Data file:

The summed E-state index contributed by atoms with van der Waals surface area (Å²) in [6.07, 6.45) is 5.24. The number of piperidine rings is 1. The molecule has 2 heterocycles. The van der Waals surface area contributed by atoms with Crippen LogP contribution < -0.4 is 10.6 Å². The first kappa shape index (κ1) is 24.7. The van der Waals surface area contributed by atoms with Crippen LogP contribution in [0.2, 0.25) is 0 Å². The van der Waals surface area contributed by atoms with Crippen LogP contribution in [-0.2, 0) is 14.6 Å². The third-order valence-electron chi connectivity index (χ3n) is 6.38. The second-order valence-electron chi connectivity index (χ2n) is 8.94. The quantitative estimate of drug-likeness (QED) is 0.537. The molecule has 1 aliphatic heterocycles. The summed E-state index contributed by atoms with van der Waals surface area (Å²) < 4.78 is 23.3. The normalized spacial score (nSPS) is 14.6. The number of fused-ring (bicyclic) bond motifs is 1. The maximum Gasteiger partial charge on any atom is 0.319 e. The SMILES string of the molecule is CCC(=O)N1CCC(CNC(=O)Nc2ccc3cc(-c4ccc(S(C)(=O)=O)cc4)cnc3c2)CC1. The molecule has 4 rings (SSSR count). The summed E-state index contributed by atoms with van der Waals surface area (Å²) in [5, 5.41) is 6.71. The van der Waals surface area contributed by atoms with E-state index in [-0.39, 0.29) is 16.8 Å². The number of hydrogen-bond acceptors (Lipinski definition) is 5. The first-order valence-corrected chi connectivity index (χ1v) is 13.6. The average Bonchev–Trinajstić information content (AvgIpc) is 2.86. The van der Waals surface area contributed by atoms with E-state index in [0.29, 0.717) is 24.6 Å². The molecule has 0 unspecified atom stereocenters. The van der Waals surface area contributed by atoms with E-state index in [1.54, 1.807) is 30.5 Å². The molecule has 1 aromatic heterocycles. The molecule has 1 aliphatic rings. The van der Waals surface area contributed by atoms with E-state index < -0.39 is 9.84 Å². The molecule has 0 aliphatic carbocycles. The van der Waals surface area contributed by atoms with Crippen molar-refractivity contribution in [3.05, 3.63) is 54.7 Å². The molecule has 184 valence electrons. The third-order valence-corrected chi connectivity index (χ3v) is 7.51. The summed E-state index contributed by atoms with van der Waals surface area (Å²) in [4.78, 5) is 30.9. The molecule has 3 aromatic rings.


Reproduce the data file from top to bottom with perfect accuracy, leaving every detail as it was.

The summed E-state index contributed by atoms with van der Waals surface area (Å²) in [6.07, 6.45) is 5.24. The number of piperidine rings is 1. The molecule has 2 heterocycles. The van der Waals surface area contributed by atoms with Crippen LogP contribution < -0.4 is 10.6 Å². The first kappa shape index (κ1) is 24.7. The van der Waals surface area contributed by atoms with Crippen LogP contribution in [0.2, 0.25) is 0 Å². The van der Waals surface area contributed by atoms with Crippen LogP contribution in [-0.2, 0) is 14.6 Å². The third-order valence-electron chi connectivity index (χ3n) is 6.38. The second-order valence-electron chi connectivity index (χ2n) is 8.94. The quantitative estimate of drug-likeness (QED) is 0.537. The molecule has 1 aliphatic heterocycles. The summed E-state index contributed by atoms with van der Waals surface area (Å²) < 4.78 is 23.3. The normalized spacial score (nSPS) is 14.6. The number of fused-ring (bicyclic) bond motifs is 1. The maximum Gasteiger partial charge on any atom is 0.319 e. The SMILES string of the molecule is CCC(=O)N1CCC(CNC(=O)Nc2ccc3cc(-c4ccc(S(C)(=O)=O)cc4)cnc3c2)CC1. The molecule has 4 rings (SSSR count). The summed E-state index contributed by atoms with van der Waals surface area (Å²) in [5, 5.41) is 6.71. The van der Waals surface area contributed by atoms with E-state index in [-0.39, 0.29) is 16.8 Å². The number of hydrogen-bond acceptors (Lipinski definition) is 5. The first-order valence-corrected chi connectivity index (χ1v) is 13.6. The average Bonchev–Trinajstić information content (AvgIpc) is 2.86. The van der Waals surface area contributed by atoms with E-state index in [0.29, 0.717) is 24.6 Å². The molecule has 0 unspecified atom stereocenters. The van der Waals surface area contributed by atoms with E-state index in [1.54, 1.807) is 30.5 Å². The molecule has 1 aromatic heterocycles. The molecule has 1 aliphatic rings. The van der Waals surface area contributed by atoms with E-state index < -0.39 is 9.84 Å². The molecule has 0 aliphatic carbocycles. The van der Waals surface area contributed by atoms with Crippen molar-refractivity contribution in [3.05, 3.63) is 54.7 Å². The molecule has 184 valence electrons. The third-order valence-corrected chi connectivity index (χ3v) is 7.51. The summed E-state index contributed by atoms with van der Waals surface area (Å²) in [4.78, 5) is 30.9. The molecule has 3 aromatic rings.